Mentions: The orientation of each face (as given by the face normal) within the reconstructed meshes can easily be converted into azimuth (θ) and zenith (φ) angles and - if related to the individual face area - summed up to the distribution of leaf angles. Distributions are calculated as normalized histograms with 1° bin width, if not stated differently. The interpretation may be carried out on the basis of φ or θ angle distributions separately or as joint distributions, assuming that there is a dependency between both distributions. (i) Figure 10A shows the distribution of φ for Berenika (May 30/ N+). Further statistics measures like the mean or median of the φ distribution may help to characterize drought stress, diseases or diurnal leaf movements. The shape of the φ distribution displayed characteristic differences between the cultivars, which were distinctly increased in the older developmental states, while for the θ angle distributions we recorded seasonal differences particularly reflected in the location of the angle averages (data not shown). (ii) On a higher level θ and φ distributions are combined in a two-dimensional histogram with the angular axis denoting θ and the radial axis denoting φ (Figure 10B). The θ distribution is not uniform and there are clusters of increased frequency, in this representation in the southwestern hemisphere with a maximum around θ= 220°. This in turn means that a comparatively large amount of leaf parts are facing Southwest. In the following we checked the consistency of results with respect to genetic and environmental conditions. The setup of the Central Experiment of Campus Klein-Altendorf displays four major factors with potential influence on the phenotype, namely state, genotypic, site, and fertilization effects. Most obvious are the strong morphological changes of all sugar beet cultivars during seasonal development (state effects), while variety-specific differences become more apparent the older the leaves are (genotypic effects). We expected less impact from site (repetitions) and from fertilization (nitrogen treatment) effects, which is why we averaged over these two factors in Figure 10C, displaying the distributions of all state-cultivar combinations. Looking at the state effects one observes a cultivar-independent preferred direction in θ (also illustrated by the averages on the right) which changes distinctly over the season especially from the youngest to the older states. The center of the azimuth distribution, which is the median of the distribution, is shifted from Southwest ( 217°) to North ( 354° and 4°). We do not know yet the exact cause for this effect, but there are several reasons, that have to be taken into account: (i) Strong west winds at the location of our study site at Campus Klein-Altendorf may affect the leaf orientation and plants may react to windy conditions differently according to their susceptibility (leaf size or closeness of the canopy due to the sawing pattern); (ii) sugar beets are sown in rows from east to west with a row distance of 50 cm and a plant distance of 20 cm within the rows. Plants in the youngest state s do not have any contact to their neighbors. Plants in the intermediate state m have contact to the plants within their rows, plants in the oldest state l also across the rows. Therefore, young plants with small leaves and no neighborhood competition may orientate their leaves most efficiently to the south, while in older plants this deviation from the optimal distribution may be caused by a combination of several factors. Concerning the distribution of φ the results are rather homogeneous, however differences between states and cultivars are present, particularly in the shape of the distributions. The width of the φ distribution for instance differs strongly between Pauletta and Berenika in all states being much broader in the case of Pauletta and also the youngest states display lower average φ angles with medians of 1° compared to the older states with 2° and 5°. Again, this finding may result from a combination of different effects: (i) leaf stages differ distinctly between plants at younger or older states and (ii) leaf erection as a result of neighborhood interaction. Young plants have enough space to adjust their leaves optimally for light interception, while older plants have to compete for light on the one hand and are featured by very large and heavy leaves with planophile leaf sections on the other.Figure 10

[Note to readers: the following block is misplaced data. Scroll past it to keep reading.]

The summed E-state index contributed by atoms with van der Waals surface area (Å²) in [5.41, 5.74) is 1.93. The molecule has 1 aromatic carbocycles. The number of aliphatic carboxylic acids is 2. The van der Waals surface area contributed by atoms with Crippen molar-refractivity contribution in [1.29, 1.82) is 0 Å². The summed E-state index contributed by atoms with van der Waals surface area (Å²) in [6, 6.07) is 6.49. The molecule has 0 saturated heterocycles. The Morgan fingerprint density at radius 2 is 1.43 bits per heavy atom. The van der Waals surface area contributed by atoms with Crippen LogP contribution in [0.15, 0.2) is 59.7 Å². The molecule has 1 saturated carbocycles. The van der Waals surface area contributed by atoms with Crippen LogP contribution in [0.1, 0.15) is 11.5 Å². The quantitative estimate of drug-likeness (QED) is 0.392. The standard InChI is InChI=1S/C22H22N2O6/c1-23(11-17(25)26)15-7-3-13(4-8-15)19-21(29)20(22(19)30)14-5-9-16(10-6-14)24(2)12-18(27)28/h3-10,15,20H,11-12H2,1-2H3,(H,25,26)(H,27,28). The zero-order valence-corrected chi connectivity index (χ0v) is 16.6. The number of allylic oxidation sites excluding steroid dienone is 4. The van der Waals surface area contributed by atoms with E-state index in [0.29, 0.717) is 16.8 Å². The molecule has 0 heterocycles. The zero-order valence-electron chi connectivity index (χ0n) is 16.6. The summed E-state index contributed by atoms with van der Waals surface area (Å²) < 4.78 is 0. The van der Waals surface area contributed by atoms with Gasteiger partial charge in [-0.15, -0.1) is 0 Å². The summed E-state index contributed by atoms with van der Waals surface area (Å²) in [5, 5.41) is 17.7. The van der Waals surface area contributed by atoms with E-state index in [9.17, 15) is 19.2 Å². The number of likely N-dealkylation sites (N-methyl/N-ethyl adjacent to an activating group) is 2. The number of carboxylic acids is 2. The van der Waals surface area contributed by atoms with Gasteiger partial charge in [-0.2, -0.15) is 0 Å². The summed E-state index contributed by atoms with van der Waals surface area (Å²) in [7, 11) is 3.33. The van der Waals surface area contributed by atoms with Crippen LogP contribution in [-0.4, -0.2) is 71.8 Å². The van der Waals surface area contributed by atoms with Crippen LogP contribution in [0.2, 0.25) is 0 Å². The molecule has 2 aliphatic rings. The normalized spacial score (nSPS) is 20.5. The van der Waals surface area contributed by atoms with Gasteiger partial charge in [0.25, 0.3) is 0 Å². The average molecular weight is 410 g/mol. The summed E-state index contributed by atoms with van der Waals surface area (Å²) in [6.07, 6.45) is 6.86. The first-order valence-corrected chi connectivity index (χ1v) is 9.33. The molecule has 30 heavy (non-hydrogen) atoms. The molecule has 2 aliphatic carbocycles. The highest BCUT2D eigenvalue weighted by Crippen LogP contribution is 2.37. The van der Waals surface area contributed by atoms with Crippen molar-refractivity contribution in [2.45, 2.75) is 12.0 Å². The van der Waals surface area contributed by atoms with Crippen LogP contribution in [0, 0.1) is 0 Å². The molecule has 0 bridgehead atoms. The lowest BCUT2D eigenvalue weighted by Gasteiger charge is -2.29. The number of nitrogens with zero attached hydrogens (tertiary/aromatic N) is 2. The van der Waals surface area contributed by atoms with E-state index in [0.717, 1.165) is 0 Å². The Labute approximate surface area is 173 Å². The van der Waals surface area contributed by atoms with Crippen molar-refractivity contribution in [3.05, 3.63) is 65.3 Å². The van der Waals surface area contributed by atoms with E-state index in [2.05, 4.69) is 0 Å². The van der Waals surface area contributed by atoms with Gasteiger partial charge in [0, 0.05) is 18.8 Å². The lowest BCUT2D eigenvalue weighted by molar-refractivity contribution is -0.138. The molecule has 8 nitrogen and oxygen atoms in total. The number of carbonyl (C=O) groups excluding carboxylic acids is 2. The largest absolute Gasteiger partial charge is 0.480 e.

The leaf angle distribution of natural plant populations: assessing the canopy with a novel software tool.